I seem to be getting busier every day, and the only way I can seem to be able to do all the work I want to is by staying extremely organised. An important part of organisation is being able to look back at the work that was done, and whether it could be done better---perhaps prioritised better---to make it all a little more efficient. So, given that I haven't been blogging frequently over the last year, I am trying to track the time I spend working more religiously and write a short weekly work report. It gives me the chance to review the past week.
So, in the weeks leading up to today, 4th April, this is what I have been up to.
I'm working on writing up my dissertation, at the end of my PhD now. I've made good progress. I have another chapter or so to go before I should be able to submit. My supervision team has been reviewing and editing individual chapters as I finish them. We are already working on a paper, and the pre-print for this had gone through multiple rounds of review. So the chapters that came from the paper didn't need too much work. Another chapter is based on the reports I wrote for my assessments (back in 2015!), but having it all written down also made it easier to edit and add to the dissertation. I am extremely glad that my supervision team got me to maintain a daily lab journal. It makes writing the dissertation so much easier.
Research fellow at the Silver Lab at University College London
I was fortunate enough to secure a research fellow job at the Silver Lab while working on my dissertation. Generally, we PhD candidates submit our dissertations and then spend a few months hunting for positions. From all accounts, it's not meant to be an easy transition to a post-doc position. The number of PhDs entering the job market easily outnumbers the number of available research positions. So, I was also preparing for a few months of unemployment---saving money primarily---while I hunted for positions after I had submitted. In my case as an international migrant/expat/job stealer, my employers would also have to sponsor my visa, and not all employers do that. If I hadn't managed to find a position before my current student visa expired, I'd have to return to India and continue applying from there. That makes it even harder, and all the time one is not working on research, one is already falling behind. So, transitioning on to a position while still writing up was a very very lucky break for me.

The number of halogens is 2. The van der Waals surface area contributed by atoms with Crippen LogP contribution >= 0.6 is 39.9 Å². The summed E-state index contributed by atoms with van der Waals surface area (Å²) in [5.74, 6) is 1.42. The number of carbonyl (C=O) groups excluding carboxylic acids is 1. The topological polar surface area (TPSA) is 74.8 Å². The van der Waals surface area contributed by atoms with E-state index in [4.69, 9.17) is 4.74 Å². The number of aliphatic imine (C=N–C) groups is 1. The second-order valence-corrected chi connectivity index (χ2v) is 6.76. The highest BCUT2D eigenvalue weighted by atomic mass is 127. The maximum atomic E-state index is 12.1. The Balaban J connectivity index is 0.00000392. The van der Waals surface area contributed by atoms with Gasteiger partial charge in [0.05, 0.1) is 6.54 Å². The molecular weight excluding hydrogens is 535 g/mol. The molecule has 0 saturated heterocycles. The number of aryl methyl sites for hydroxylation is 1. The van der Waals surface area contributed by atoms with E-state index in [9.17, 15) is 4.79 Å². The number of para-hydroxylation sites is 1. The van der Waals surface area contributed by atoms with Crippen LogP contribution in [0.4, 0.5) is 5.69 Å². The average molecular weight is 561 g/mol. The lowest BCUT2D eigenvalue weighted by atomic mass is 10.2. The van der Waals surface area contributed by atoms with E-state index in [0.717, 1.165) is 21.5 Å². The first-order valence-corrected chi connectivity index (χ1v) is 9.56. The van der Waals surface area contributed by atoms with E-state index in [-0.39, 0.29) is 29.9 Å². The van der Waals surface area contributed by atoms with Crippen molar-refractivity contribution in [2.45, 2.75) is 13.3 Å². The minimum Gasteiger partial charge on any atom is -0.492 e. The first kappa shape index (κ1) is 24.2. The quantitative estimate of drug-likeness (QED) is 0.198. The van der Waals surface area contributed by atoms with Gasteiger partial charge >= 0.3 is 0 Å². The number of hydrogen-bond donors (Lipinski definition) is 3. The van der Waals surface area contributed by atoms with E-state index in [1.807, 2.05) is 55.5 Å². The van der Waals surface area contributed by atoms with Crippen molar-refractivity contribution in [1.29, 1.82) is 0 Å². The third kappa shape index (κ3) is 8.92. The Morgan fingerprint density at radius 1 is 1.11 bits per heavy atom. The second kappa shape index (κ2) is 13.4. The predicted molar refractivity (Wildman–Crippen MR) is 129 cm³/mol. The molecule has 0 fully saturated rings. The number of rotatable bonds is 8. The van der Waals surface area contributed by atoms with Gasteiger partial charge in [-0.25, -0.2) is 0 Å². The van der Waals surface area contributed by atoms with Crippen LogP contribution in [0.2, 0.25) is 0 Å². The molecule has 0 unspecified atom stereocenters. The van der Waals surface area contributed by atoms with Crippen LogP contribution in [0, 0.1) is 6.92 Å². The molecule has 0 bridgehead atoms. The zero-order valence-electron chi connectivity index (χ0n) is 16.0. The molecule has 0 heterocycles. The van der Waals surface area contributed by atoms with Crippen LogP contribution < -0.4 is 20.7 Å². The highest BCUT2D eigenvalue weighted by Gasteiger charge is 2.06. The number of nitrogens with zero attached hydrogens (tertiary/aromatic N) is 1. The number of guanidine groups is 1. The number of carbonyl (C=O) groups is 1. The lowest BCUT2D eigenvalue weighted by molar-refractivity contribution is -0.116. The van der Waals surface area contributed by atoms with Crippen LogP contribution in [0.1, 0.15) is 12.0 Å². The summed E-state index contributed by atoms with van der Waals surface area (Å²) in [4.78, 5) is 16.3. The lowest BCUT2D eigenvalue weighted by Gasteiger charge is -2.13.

The research group does a lot of experimental work, but it is also where the Open Source Brain project is based. Given my computing background, and experience with FOSS in Fedora, a large component of my role is to work on the development of the Open Source Brain platform, and liaise with MetaCell who do most of the core development. Along with that, I get to work on modelling and other research projects. I was looking to work in a group that included experimentalists. I think that it is important for me to develop as an independent researcher in neuroscience.
It's early days yet. I am only two weeks in, so I am still settling down. Since I am on a Tier 4 student visa at the moment, I can only work twenty hours a week. That's about two days a week, and is really not enough to get a lot done, especially given that it is meant to include the various meetings that I am to attend. HR are working on getting me my Certificate of Sponsorship (CoS) so that I can apply to transition on to a Tier 2 work visa. It is similar to the Certificate of Acceptance of Studies (CAS) that international students must get from their universities before they can apply for their Tier 4 student visa. Sponsoring organisations can sponsor a limited number of internationals each year, so we're waiting for the new cycle to start this month in April when UCL will be able to sponsor more of us.